Corn (Zea Mays L) is a plantation crop that thrives in Indonesia and can be harvested 2-3 times a year. The corn harvest period is the most awaited because farmers benefit from their crops. However, most of the corn is sold a whole. The corn cobs are only burned and even thrown away as waste. The problem is that corncob waste is easily decomposed and causes an unpleasant odor. This problem has prompted Ade Kurniawan, a student of craft education at UNY, to process corncob waste into handicraft products that are sustainable, eco-friendly, and encourage zero waste implementation. Some products that have been successfully developed are bed lamps, tissue holders, wall ornaments, and decorative lights.
Ade is not alone in working on various handicraft products made from corn cob waste. Ade also empowered the villagers of Ngargosari, Kulon Progo Regency. "We created an MSME engaged in processing corncob waste called Cip Janggel," said Ade Kurniawan, Friday, July 22, 2022.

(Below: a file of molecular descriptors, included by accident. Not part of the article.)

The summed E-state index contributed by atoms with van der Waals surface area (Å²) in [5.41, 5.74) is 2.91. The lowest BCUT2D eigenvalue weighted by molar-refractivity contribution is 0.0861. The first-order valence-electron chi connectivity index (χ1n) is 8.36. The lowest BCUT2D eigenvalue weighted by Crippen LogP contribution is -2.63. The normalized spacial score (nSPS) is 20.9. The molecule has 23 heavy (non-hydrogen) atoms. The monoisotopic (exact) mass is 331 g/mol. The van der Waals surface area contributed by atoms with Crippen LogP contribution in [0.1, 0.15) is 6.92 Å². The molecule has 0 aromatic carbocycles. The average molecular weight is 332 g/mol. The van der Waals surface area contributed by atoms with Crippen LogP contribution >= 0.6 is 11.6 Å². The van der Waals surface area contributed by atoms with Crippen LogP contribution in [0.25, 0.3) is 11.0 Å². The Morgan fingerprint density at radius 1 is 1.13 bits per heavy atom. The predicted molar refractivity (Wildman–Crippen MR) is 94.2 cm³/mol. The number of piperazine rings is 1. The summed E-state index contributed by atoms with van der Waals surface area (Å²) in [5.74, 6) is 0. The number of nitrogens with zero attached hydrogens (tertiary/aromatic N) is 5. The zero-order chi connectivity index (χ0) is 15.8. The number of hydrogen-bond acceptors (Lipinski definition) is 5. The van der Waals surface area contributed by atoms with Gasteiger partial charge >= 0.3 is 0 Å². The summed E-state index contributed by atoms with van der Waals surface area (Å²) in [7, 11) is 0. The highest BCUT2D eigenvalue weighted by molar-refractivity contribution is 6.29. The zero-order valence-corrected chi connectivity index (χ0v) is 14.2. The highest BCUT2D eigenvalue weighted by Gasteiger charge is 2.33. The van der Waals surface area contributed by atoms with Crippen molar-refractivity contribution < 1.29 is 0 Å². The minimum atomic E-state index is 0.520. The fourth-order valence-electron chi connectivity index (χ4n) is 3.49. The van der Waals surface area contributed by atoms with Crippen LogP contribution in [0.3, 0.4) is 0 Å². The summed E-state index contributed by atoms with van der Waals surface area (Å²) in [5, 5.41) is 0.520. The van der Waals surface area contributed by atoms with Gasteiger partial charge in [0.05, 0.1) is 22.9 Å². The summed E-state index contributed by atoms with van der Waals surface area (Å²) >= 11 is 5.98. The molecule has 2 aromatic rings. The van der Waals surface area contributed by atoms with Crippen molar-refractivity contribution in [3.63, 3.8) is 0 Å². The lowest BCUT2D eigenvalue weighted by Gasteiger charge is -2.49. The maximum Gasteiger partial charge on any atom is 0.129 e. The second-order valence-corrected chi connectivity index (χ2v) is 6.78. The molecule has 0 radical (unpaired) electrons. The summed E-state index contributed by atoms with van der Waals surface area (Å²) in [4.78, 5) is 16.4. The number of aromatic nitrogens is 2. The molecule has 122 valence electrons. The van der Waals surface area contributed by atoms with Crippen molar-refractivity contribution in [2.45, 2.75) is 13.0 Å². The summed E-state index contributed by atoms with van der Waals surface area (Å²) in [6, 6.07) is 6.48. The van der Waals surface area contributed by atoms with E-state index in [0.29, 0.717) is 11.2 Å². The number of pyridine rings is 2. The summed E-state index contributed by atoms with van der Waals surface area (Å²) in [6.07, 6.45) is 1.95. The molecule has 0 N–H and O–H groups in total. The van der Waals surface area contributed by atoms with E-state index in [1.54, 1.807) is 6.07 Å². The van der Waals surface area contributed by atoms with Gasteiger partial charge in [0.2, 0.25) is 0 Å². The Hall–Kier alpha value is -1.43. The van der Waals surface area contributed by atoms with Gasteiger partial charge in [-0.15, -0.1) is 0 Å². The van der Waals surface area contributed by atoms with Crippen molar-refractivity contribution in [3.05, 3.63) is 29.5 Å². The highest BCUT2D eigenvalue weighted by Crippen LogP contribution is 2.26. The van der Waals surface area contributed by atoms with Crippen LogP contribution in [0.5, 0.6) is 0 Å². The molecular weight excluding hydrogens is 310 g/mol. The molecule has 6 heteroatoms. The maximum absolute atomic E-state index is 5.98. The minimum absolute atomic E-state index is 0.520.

According to Ade, the corncob waste processing business has received much support because many people lost jobs due to the COVID-19 pandemic. For this reason, Cip Janggel not only focuses on producing and selling handicrafts but also opens opportunities for training and education on handicrafts from leftover waste products for the community. Ade hopes this business model can continue to develop and inspire efforts to build villages with the potential of natural fiber materials, open up wider job opportunities and help empower vulnerable groups such as people with disabilities.
Ade's hard work has recently received appreciation from the Minister of Tourism and Creative Economy of the Republic of Indonesia, Sandiaga Uno, in the 50 Tourism Village Awards in Indonesia at the Widosari Tourism Village. Sandiaga Uno said that Ade Kurniawan is one of the Z generations which does not aim for prestige but is proactive, creative, and innovative in taking advantage of business opportunities. "I am proud of Ade Kurniawan, who is still studying in his 4th semester at Universitas Negeri Yogyakarta, but has created job opportunities and has a creative spirit to develop his business" he said. He appreciated Ade's products are not only varied but support sustainable development because using disposed waste and promote zero waste. "We must support Ade. MSMEs as the backbone of the Indonesian economy must continue to grow," concluded Sandiaga Uno. (Dedy, Tj.lak)